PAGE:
Next for the cake. Cream 125g of unsalted butter together with 125g of caster sugar until it is light and fluffy. I loath this bit, it is hard work, much harder work than I think baking should be... Then gradually add 3 lightly beaten large eggs. Just add them a tiny bit at a time to avoid it curdling, I think mine did curdle slightly, maybe why my cake layer wasn't so light and fluffy at the end perhaps... but it still tasted damn good. When all the eggs are beaten in fold in 160g of sifted self raising flour, followed by 50ml of full fat milk. Put the cake mix to one side.

Now the crumble. Sift 125g of plain flour into a bowl and add 95g of unsalted butter cut into small cubes. Rub them together with your fingers until they are like large bread crumbs. Add 60g of demerara sugar, 30g ground almond, 30g of flaked almonds and a pinch of salt and mix it all up.

So now you have the three layers ready to assemble... Butter a cake tin and heat the oven to 180°C. Add the cake mix to the base of the tin and spread it out evenly, it seemed like I didn’t have that much cake mixture but it turned out fine. Then spread the apple mix on top of the cake mix, I poured over the sweet sugary orangey juices that had formed also. Finally cover everything with a thick layer of nutty crumble mix and bake in the oven for 1½ hours. If the top starts to get too brown cover it with tin foil for the rest of its baking time. You can serve it warm with cream or it is just as good cold. Cake? Pudding? Who knows, who cares, it's delicious...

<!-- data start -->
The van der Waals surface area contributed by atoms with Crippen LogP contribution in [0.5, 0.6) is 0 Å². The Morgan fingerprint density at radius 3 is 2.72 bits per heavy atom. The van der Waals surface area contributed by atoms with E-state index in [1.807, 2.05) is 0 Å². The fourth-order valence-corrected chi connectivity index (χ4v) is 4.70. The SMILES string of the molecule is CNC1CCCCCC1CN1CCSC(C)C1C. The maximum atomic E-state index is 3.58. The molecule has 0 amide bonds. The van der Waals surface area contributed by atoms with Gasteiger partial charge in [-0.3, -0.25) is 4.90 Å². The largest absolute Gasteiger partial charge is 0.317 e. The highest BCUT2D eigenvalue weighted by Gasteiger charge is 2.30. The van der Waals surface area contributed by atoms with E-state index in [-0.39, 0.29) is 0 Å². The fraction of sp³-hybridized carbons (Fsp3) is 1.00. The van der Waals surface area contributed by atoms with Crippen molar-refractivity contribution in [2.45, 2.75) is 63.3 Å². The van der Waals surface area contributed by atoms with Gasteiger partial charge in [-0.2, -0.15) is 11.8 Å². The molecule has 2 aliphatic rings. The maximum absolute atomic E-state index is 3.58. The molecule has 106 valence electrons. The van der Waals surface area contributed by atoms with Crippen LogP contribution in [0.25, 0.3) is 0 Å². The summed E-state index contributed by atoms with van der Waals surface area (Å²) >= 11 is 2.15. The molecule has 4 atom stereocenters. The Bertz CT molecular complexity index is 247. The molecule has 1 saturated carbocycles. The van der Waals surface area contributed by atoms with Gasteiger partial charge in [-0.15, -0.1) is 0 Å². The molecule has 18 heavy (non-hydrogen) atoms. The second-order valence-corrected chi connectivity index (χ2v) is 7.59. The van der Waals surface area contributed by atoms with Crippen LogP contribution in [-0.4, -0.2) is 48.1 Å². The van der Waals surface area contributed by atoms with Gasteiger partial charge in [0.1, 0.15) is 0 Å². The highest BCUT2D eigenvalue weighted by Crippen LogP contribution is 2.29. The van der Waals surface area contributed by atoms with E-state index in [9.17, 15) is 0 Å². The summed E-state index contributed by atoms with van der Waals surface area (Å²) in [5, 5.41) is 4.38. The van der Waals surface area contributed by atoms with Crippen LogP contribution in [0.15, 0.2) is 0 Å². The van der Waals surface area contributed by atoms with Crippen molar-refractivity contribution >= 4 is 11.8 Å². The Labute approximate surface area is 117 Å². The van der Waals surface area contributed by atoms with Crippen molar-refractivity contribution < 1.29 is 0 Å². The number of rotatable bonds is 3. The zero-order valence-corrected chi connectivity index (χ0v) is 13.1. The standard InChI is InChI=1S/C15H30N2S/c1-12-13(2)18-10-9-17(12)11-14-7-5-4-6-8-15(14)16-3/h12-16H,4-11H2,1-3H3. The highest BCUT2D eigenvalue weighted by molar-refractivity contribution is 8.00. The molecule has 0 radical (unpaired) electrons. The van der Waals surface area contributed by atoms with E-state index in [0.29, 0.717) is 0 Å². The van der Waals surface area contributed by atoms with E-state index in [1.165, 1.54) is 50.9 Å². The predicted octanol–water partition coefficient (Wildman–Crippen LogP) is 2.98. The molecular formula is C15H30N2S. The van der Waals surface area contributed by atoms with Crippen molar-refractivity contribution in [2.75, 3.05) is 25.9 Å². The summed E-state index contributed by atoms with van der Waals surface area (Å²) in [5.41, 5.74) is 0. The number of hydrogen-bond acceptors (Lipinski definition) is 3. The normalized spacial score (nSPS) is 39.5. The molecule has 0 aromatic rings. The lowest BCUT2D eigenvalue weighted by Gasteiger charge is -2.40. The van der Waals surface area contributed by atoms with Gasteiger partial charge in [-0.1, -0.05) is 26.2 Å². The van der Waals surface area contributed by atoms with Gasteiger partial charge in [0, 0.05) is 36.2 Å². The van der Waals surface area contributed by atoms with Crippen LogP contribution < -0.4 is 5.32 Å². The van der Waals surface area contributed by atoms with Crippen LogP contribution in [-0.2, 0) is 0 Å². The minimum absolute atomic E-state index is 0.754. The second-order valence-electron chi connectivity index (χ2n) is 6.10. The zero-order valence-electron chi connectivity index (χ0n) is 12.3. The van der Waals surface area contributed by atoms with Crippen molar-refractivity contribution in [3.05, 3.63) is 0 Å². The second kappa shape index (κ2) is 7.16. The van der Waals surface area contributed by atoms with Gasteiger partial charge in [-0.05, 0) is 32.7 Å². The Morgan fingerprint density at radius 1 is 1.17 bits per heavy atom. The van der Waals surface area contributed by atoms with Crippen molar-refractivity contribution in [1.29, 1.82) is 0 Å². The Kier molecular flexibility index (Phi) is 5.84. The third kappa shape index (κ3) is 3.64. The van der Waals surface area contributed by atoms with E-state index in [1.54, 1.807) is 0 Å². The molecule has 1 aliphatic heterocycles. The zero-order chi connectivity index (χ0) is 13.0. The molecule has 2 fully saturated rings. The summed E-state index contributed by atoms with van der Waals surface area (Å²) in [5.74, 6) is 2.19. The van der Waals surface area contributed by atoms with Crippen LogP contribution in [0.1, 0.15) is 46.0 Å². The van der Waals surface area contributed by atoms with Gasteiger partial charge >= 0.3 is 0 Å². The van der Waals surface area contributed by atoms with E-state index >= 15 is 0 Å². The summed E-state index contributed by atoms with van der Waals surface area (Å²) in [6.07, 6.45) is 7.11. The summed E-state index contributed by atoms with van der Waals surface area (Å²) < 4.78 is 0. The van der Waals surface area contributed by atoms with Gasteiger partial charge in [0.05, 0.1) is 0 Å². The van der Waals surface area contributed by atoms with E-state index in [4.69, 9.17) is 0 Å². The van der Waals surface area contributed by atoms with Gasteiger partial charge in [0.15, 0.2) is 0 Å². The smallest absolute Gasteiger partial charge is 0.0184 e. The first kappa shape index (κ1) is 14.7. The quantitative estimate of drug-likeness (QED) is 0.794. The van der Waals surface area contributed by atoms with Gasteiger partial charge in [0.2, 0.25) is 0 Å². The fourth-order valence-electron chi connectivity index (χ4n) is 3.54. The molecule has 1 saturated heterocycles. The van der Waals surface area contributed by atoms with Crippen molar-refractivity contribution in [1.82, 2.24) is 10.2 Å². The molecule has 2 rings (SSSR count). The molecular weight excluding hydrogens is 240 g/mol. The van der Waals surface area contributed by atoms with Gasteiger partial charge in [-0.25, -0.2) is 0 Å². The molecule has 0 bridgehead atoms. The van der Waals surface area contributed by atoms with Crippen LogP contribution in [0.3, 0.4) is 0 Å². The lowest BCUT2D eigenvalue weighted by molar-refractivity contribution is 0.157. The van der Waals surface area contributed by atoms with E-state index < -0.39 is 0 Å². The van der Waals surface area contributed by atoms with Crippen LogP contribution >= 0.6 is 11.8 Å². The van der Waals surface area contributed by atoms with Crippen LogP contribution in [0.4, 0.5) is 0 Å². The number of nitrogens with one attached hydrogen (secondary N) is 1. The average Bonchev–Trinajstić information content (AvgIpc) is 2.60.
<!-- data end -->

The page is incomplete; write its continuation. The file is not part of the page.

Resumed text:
Sunday, 8 January 2012

White Sourdough Loaf

I have baked my first ever loaf of bread... it was not without disaster but has turned out much better than I expected, and I'm pretty proud of it to be honest.

Over Christmas I have been growing and feeding my own 'culture', it was passed on to me by artist Alex Charrington and I have been keeping it alive since just before Christmas. I understand you are meant to pass it on and share it with people, so if anyone wants some of mine I will be happy to make you a little jar up, I like the idea of one starter feeding lots of loaves all over Newcastle and beyond! I am very inexperienced in the world of bread making, I still don't really understand why I have gone through all of the processes I have, and whether I have even carried them out correctly. I need to read more and get a better understanding of what I'm doing. I can easily follow a recipe and complete every step, but I'd like to know why I am doing each step and what is happening to the dough while I do. I want to learn more culinary skills this year and bread and yeast is one of the areas I'm going to try and get to grips with.